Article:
Do you really need that much meat, or could you take out a third and put in more vegetables? Could you add a bit of milk instead of all that cream? Would dried herbs do the same job as fresh ones? These are the types of questions worth asking when you’re cooking. Small changes and tweaks could result in massively cutting down on more expensive ingredients, and more often than not, the finished product will taste exactly the same.

For more ideas and advice on how to be thrifty with food, have a look at MoneyMagpie’s food columnist.

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bernadine lawrence
bernadine lawrence

Yes, it’s still possible to eat well and save money – to feed a family of 4 for £5 a day a superior diet at minimum cost – but I’m not sure I’m allowed to tell you the title of my book!

How to spin straw into gold and make delicious meals out of basic ingredients. You’ll find the information in my book.


You can’t get much cheaper than a baked potato with baked beans – try the basics/smartprice tins: they’re not as bad as you would think. You also don’t have to buy “baking potatoes” Any will do, In fact smaller potatoes cook quicker saving you on fuel.

Elliott Fuel
Elliott Fuel

This is a wonderful write-up, I discovered your weblog checking google for a similar content and arrived to this. I couldnt discover to much different info on this piece of writing, so it was great to locate this one. I likely will end up being back to check out some other articles that you have another time.


If you do eat meat always try and buy organic meat, fruit & veg you can also get them delivered fresh to your door


Can I freeze the risotto and reheat?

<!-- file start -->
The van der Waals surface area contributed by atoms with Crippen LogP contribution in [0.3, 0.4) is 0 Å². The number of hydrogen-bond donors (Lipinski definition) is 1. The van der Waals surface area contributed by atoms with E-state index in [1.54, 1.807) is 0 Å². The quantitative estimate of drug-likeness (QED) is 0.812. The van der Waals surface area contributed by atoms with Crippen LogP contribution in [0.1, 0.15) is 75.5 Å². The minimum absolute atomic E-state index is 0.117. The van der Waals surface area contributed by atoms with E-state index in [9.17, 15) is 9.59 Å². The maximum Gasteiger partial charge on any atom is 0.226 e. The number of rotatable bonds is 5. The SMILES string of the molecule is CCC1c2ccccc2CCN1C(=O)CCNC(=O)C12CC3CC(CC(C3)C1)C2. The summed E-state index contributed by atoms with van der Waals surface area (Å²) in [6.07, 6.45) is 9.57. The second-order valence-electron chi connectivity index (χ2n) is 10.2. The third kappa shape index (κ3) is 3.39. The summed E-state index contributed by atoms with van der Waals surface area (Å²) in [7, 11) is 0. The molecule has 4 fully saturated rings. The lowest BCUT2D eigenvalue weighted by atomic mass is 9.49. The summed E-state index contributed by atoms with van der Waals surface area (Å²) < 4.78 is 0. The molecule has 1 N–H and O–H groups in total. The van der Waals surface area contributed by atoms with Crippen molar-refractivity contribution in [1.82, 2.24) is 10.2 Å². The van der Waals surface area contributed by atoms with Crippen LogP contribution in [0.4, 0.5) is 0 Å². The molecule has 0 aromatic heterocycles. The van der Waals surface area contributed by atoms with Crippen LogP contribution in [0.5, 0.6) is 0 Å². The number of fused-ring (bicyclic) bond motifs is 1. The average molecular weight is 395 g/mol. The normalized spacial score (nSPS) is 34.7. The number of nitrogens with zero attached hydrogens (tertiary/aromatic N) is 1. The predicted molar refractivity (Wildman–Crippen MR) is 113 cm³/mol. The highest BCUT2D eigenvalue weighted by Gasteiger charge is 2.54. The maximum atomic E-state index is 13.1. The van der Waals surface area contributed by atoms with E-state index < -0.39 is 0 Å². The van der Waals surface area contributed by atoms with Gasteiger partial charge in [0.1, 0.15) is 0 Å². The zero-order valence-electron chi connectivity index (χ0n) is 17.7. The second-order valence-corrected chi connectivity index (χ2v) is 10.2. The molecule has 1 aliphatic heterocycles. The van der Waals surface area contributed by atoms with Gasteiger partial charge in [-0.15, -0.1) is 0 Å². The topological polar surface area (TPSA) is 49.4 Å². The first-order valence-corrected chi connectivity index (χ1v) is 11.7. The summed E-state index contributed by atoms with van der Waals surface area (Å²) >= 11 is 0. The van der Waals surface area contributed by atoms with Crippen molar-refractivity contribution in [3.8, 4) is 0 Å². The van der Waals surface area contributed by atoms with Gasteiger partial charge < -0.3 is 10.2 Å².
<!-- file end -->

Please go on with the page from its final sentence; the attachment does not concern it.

Michelle Rice
Michelle Rice

We have 3 vege meals a week and stretch out other meals with less meat and more vegetables. A jacket potato is a great base for a meal with some lentil bolognese perhaps or various other toppings according to taste. We have grown our spuds and other veges this year in the backyard (3 metre square patch) so even cheaper and tastier than the supermarket. With 2 adults and 3 children to feed cheap dinners can be a challenge but we are blessed with kids that are not fussy and will largely eat anything. Keep the recipes coming!


Bet they’re not fussy because you feed them properly!


I dont really buy meat since i moved out a year ago, a common meal is a baked sweet potato with a bit of cheese, lots of frozen brocolli, sweetcorn and carrots, and either sainsburys basics fish fingers (69p for 10), richmond sausages (£1.65 for 12) and it goes down a treat! Or just the potato and the veg is a good meal!

Cynthia Lawson
Cynthia Lawson

One of my favourite veg meals a couple times a week is a jacket potato with Icelands brocolli mix – (brocolli, cauliflower & carrots) with butter. If your single thats a meal for 3 days. I never get tired of it although I do have beans instead sometimes for variety.


We have lentil soup whenever its too chilly for salad; dissolve 2 hamstock cubes in a large panful of water. Add a chopped onion & carrot, bring to boil & add lentils. Cook for 25 mins, and add any salad or coleslaw or cold veggies from the fridge. Adjust seasoning [hot chilli sauce is good], and puree.